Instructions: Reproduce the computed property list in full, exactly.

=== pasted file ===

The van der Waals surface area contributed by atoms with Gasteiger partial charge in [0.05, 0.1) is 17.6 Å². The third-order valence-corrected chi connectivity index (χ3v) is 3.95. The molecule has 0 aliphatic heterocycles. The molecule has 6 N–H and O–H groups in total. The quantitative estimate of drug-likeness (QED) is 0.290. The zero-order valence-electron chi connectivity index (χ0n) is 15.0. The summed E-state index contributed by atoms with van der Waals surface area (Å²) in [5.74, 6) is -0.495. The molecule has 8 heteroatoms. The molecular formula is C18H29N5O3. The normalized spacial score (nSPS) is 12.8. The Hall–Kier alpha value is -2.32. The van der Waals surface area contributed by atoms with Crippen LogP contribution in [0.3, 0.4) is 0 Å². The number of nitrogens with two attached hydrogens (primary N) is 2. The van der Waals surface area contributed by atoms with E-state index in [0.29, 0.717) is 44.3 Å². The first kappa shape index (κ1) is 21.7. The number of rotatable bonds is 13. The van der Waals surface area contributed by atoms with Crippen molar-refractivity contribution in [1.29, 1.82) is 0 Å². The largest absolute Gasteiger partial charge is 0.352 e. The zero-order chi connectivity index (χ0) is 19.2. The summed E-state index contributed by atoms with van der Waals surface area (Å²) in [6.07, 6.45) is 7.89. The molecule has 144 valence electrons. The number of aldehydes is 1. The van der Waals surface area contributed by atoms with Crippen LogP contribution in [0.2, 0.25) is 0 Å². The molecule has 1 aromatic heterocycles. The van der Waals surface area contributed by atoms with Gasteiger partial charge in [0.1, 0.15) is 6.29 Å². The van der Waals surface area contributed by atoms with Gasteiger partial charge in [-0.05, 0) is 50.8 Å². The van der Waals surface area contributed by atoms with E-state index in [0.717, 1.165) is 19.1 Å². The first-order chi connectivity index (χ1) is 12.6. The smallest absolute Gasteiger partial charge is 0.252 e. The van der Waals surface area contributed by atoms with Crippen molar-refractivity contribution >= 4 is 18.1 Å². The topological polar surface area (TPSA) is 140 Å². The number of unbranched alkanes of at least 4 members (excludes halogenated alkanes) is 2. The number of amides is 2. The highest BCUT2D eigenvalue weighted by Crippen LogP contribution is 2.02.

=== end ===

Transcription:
The van der Waals surface area contributed by atoms with Gasteiger partial charge in [0.05, 0.1) is 17.6 Å². The third-order valence-corrected chi connectivity index (χ3v) is 3.95. The molecule has 0 aliphatic heterocycles. The molecule has 6 N–H and O–H groups in total. The quantitative estimate of drug-likeness (QED) is 0.290. The zero-order valence-electron chi connectivity index (χ0n) is 15.0. The summed E-state index contributed by atoms with van der Waals surface area (Å²) in [5.74, 6) is -0.495. The molecule has 8 heteroatoms. The molecular formula is C18H29N5O3. The normalized spacial score (nSPS) is 12.8. The Hall–Kier alpha value is -2.32. The van der Waals surface area contributed by atoms with Crippen LogP contribution in [0.3, 0.4) is 0 Å². The number of nitrogens with two attached hydrogens (primary N) is 2. The van der Waals surface area contributed by atoms with E-state index in [0.29, 0.717) is 44.3 Å². The first kappa shape index (κ1) is 21.7. The number of rotatable bonds is 13. The van der Waals surface area contributed by atoms with Crippen molar-refractivity contribution in [1.29, 1.82) is 0 Å². The largest absolute Gasteiger partial charge is 0.352 e. The zero-order chi connectivity index (χ0) is 19.2. The summed E-state index contributed by atoms with van der Waals surface area (Å²) in [6.07, 6.45) is 7.89. The molecule has 144 valence electrons. The number of aldehydes is 1. The van der Waals surface area contributed by atoms with Crippen LogP contribution in [0.2, 0.25) is 0 Å². The molecule has 1 aromatic heterocycles. The van der Waals surface area contributed by atoms with Gasteiger partial charge in [0.1, 0.15) is 6.29 Å². The van der Waals surface area contributed by atoms with Gasteiger partial charge in [-0.05, 0) is 50.8 Å². The van der Waals surface area contributed by atoms with E-state index in [0.717, 1.165) is 19.1 Å². The first-order chi connectivity index (χ1) is 12.6. The smallest absolute Gasteiger partial charge is 0.252 e. The van der Waals surface area contributed by atoms with Crippen molar-refractivity contribution >= 4 is 18.1 Å². The topological polar surface area (TPSA) is 140 Å². The number of unbranched alkanes of at least 4 members (excludes halogenated alkanes) is 2. The number of amides is 2. The highest BCUT2D eigenvalue weighted by Crippen LogP contribution is 2.02.